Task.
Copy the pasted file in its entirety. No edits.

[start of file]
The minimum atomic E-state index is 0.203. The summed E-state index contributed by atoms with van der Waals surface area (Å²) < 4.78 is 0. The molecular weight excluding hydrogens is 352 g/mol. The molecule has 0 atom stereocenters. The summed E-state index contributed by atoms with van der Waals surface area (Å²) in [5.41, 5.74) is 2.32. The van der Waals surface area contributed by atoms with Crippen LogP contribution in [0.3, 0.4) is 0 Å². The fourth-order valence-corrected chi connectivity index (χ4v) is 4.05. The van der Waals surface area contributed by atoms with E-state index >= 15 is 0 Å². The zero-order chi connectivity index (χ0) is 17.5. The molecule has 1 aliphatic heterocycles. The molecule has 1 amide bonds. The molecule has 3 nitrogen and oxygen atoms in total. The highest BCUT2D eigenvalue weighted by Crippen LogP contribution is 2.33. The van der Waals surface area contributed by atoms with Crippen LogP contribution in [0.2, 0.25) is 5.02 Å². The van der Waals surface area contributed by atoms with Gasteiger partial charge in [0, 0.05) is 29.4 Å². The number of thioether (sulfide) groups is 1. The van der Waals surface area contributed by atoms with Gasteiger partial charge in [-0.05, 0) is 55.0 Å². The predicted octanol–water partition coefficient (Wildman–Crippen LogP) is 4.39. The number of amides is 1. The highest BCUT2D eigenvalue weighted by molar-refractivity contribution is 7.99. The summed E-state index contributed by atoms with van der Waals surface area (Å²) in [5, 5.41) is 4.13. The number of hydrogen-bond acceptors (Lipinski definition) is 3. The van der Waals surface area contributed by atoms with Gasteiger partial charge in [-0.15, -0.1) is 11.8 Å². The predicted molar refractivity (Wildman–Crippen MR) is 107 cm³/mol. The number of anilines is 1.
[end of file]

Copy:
The minimum atomic E-state index is 0.203. The summed E-state index contributed by atoms with van der Waals surface area (Å²) < 4.78 is 0. The molecular weight excluding hydrogens is 352 g/mol. The molecule has 0 atom stereocenters. The summed E-state index contributed by atoms with van der Waals surface area (Å²) in [5.41, 5.74) is 2.32. The van der Waals surface area contributed by atoms with Crippen LogP contribution in [0.3, 0.4) is 0 Å². The fourth-order valence-corrected chi connectivity index (χ4v) is 4.05. The van der Waals surface area contributed by atoms with E-state index >= 15 is 0 Å². The zero-order chi connectivity index (χ0) is 17.5. The molecule has 1 aliphatic heterocycles. The molecule has 1 amide bonds. The molecule has 3 nitrogen and oxygen atoms in total. The highest BCUT2D eigenvalue weighted by Crippen LogP contribution is 2.33. The van der Waals surface area contributed by atoms with Crippen LogP contribution in [0.2, 0.25) is 5.02 Å². The van der Waals surface area contributed by atoms with Gasteiger partial charge in [0, 0.05) is 29.4 Å². The number of thioether (sulfide) groups is 1. The van der Waals surface area contributed by atoms with Gasteiger partial charge in [-0.05, 0) is 55.0 Å². The predicted octanol–water partition coefficient (Wildman–Crippen LogP) is 4.39. The number of amides is 1. The highest BCUT2D eigenvalue weighted by molar-refractivity contribution is 7.99. The summed E-state index contributed by atoms with van der Waals surface area (Å²) in [5, 5.41) is 4.13. The number of hydrogen-bond acceptors (Lipinski definition) is 3. The van der Waals surface area contributed by atoms with Gasteiger partial charge in [-0.15, -0.1) is 11.8 Å². The predicted molar refractivity (Wildman–Crippen MR) is 107 cm³/mol. The number of anilines is 1.